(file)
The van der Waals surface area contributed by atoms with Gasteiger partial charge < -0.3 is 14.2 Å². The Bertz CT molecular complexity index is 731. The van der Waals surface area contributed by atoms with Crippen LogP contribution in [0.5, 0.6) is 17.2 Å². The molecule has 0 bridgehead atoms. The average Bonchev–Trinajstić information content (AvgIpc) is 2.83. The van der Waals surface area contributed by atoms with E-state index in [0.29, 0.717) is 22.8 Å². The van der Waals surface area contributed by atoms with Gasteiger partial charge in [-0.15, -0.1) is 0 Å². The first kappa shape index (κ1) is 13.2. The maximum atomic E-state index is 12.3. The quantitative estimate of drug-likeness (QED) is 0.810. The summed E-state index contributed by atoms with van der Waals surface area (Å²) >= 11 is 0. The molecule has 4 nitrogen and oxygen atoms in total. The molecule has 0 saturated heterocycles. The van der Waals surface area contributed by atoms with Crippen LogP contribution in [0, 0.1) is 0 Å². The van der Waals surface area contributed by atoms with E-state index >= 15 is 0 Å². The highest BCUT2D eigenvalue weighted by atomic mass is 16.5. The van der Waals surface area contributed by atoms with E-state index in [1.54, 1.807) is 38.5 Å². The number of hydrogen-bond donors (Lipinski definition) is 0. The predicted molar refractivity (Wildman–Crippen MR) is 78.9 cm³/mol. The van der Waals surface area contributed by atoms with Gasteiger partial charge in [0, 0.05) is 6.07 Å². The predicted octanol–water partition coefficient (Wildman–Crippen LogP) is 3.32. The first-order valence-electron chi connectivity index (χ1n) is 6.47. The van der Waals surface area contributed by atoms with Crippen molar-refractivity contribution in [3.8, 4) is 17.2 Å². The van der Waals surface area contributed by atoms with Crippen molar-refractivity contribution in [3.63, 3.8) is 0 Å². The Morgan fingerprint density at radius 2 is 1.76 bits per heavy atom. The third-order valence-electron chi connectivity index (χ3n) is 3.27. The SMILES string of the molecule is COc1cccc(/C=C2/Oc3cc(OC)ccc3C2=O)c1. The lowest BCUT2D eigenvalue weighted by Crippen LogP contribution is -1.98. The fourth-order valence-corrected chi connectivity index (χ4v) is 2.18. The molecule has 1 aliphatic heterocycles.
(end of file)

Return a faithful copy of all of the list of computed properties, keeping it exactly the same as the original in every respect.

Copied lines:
The van der Waals surface area contributed by atoms with Gasteiger partial charge < -0.3 is 14.2 Å². The Bertz CT molecular complexity index is 731. The van der Waals surface area contributed by atoms with Crippen LogP contribution in [0.5, 0.6) is 17.2 Å². The molecule has 0 bridgehead atoms. The average Bonchev–Trinajstić information content (AvgIpc) is 2.83. The van der Waals surface area contributed by atoms with E-state index in [0.29, 0.717) is 22.8 Å². The van der Waals surface area contributed by atoms with Gasteiger partial charge in [-0.15, -0.1) is 0 Å². The first kappa shape index (κ1) is 13.2. The maximum atomic E-state index is 12.3. The quantitative estimate of drug-likeness (QED) is 0.810. The summed E-state index contributed by atoms with van der Waals surface area (Å²) >= 11 is 0. The molecule has 4 nitrogen and oxygen atoms in total. The molecule has 0 saturated heterocycles. The van der Waals surface area contributed by atoms with Crippen LogP contribution in [0, 0.1) is 0 Å². The van der Waals surface area contributed by atoms with E-state index >= 15 is 0 Å². The highest BCUT2D eigenvalue weighted by atomic mass is 16.5. The van der Waals surface area contributed by atoms with E-state index in [1.54, 1.807) is 38.5 Å². The number of hydrogen-bond donors (Lipinski definition) is 0. The predicted molar refractivity (Wildman–Crippen MR) is 78.9 cm³/mol. The van der Waals surface area contributed by atoms with Gasteiger partial charge in [0, 0.05) is 6.07 Å². The predicted octanol–water partition coefficient (Wildman–Crippen LogP) is 3.32. The first-order valence-electron chi connectivity index (χ1n) is 6.47. The van der Waals surface area contributed by atoms with Crippen molar-refractivity contribution in [3.8, 4) is 17.2 Å². The van der Waals surface area contributed by atoms with Crippen molar-refractivity contribution in [3.63, 3.8) is 0 Å². The Morgan fingerprint density at radius 2 is 1.76 bits per heavy atom. The third-order valence-electron chi connectivity index (χ3n) is 3.27. The SMILES string of the molecule is COc1cccc(/C=C2/Oc3cc(OC)ccc3C2=O)c1. The lowest BCUT2D eigenvalue weighted by Crippen LogP contribution is -1.98. The fourth-order valence-corrected chi connectivity index (χ4v) is 2.18. The molecule has 1 aliphatic heterocycles.